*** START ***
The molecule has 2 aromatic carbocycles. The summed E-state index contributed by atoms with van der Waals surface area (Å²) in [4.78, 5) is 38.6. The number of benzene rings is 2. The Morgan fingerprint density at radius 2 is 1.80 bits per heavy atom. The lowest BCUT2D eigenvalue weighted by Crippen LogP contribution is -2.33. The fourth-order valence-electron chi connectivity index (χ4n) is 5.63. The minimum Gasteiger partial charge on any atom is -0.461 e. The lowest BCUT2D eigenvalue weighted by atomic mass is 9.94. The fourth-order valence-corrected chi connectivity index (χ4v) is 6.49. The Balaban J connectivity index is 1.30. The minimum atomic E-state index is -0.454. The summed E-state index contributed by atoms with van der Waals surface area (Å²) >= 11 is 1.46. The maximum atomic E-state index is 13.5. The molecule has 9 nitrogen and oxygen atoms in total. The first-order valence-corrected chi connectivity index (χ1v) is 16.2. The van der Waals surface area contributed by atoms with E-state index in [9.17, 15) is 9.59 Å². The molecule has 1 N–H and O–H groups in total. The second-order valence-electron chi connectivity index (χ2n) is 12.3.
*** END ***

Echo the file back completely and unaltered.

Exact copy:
The molecule has 2 aromatic carbocycles. The summed E-state index contributed by atoms with van der Waals surface area (Å²) in [4.78, 5) is 38.6. The number of benzene rings is 2. The Morgan fingerprint density at radius 2 is 1.80 bits per heavy atom. The lowest BCUT2D eigenvalue weighted by Crippen LogP contribution is -2.33. The fourth-order valence-electron chi connectivity index (χ4n) is 5.63. The minimum Gasteiger partial charge on any atom is -0.461 e. The lowest BCUT2D eigenvalue weighted by atomic mass is 9.94. The fourth-order valence-corrected chi connectivity index (χ4v) is 6.49. The Balaban J connectivity index is 1.30. The minimum atomic E-state index is -0.454. The summed E-state index contributed by atoms with van der Waals surface area (Å²) >= 11 is 1.46. The maximum atomic E-state index is 13.5. The molecule has 9 nitrogen and oxygen atoms in total. The first-order valence-corrected chi connectivity index (χ1v) is 16.2. The van der Waals surface area contributed by atoms with E-state index in [9.17, 15) is 9.59 Å². The molecule has 1 N–H and O–H groups in total. The second-order valence-electron chi connectivity index (χ2n) is 12.3.